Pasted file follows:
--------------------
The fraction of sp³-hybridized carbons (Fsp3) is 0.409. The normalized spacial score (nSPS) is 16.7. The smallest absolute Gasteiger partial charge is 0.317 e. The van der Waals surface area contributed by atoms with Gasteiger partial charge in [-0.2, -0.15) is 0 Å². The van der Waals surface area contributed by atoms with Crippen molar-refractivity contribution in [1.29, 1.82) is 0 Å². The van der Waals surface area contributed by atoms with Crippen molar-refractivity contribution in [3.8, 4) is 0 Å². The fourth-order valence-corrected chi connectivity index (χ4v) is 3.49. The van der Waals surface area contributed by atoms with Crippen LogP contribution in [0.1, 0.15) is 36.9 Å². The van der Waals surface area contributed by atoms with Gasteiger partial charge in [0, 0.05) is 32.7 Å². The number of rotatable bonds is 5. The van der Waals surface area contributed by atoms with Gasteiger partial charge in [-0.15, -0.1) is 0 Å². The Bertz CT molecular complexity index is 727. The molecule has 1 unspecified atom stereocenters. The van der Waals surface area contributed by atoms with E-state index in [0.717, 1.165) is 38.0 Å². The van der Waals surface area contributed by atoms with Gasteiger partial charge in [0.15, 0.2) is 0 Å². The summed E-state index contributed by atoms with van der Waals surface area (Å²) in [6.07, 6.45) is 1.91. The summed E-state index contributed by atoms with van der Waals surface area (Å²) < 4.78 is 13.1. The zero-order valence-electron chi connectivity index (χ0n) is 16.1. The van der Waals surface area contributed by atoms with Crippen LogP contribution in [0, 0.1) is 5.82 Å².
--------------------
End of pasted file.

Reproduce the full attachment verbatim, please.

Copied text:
The fraction of sp³-hybridized carbons (Fsp3) is 0.409. The normalized spacial score (nSPS) is 16.7. The smallest absolute Gasteiger partial charge is 0.317 e. The van der Waals surface area contributed by atoms with Gasteiger partial charge in [-0.2, -0.15) is 0 Å². The van der Waals surface area contributed by atoms with Crippen molar-refractivity contribution in [1.29, 1.82) is 0 Å². The van der Waals surface area contributed by atoms with Crippen molar-refractivity contribution in [3.8, 4) is 0 Å². The fourth-order valence-corrected chi connectivity index (χ4v) is 3.49. The van der Waals surface area contributed by atoms with Crippen LogP contribution in [0.1, 0.15) is 36.9 Å². The van der Waals surface area contributed by atoms with Gasteiger partial charge in [0, 0.05) is 32.7 Å². The number of rotatable bonds is 5. The van der Waals surface area contributed by atoms with Gasteiger partial charge in [-0.15, -0.1) is 0 Å². The Bertz CT molecular complexity index is 727. The molecule has 1 unspecified atom stereocenters. The van der Waals surface area contributed by atoms with E-state index in [0.717, 1.165) is 38.0 Å². The van der Waals surface area contributed by atoms with Gasteiger partial charge in [0.15, 0.2) is 0 Å². The summed E-state index contributed by atoms with van der Waals surface area (Å²) in [6.07, 6.45) is 1.91. The summed E-state index contributed by atoms with van der Waals surface area (Å²) < 4.78 is 13.1. The zero-order valence-electron chi connectivity index (χ0n) is 16.1. The van der Waals surface area contributed by atoms with Crippen LogP contribution in [0, 0.1) is 5.82 Å².